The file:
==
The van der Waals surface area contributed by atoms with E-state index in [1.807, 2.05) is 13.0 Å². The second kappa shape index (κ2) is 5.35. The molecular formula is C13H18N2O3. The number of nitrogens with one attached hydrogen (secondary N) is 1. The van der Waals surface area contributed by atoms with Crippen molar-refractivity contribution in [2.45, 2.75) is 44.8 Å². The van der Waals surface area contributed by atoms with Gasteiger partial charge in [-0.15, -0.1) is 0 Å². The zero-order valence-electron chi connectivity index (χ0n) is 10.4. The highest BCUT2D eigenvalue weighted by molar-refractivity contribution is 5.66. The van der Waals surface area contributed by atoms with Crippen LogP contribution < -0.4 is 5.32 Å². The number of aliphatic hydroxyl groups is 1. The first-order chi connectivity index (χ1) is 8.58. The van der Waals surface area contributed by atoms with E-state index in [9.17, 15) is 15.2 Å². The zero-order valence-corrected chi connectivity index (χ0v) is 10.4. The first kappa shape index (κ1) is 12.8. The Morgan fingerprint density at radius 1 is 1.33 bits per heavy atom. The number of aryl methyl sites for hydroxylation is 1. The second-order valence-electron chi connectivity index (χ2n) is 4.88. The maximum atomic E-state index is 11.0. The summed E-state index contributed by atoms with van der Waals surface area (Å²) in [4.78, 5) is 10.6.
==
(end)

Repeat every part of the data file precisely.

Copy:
The van der Waals surface area contributed by atoms with E-state index in [1.807, 2.05) is 13.0 Å². The second kappa shape index (κ2) is 5.35. The molecular formula is C13H18N2O3. The number of nitrogens with one attached hydrogen (secondary N) is 1. The van der Waals surface area contributed by atoms with Crippen molar-refractivity contribution in [2.45, 2.75) is 44.8 Å². The van der Waals surface area contributed by atoms with Gasteiger partial charge in [-0.15, -0.1) is 0 Å². The zero-order valence-electron chi connectivity index (χ0n) is 10.4. The highest BCUT2D eigenvalue weighted by molar-refractivity contribution is 5.66. The van der Waals surface area contributed by atoms with Crippen LogP contribution < -0.4 is 5.32 Å². The number of aliphatic hydroxyl groups is 1. The first-order chi connectivity index (χ1) is 8.58. The van der Waals surface area contributed by atoms with E-state index in [9.17, 15) is 15.2 Å². The zero-order valence-corrected chi connectivity index (χ0v) is 10.4. The first kappa shape index (κ1) is 12.8. The Morgan fingerprint density at radius 1 is 1.33 bits per heavy atom. The number of aryl methyl sites for hydroxylation is 1. The second-order valence-electron chi connectivity index (χ2n) is 4.88. The maximum atomic E-state index is 11.0. The summed E-state index contributed by atoms with van der Waals surface area (Å²) in [4.78, 5) is 10.6.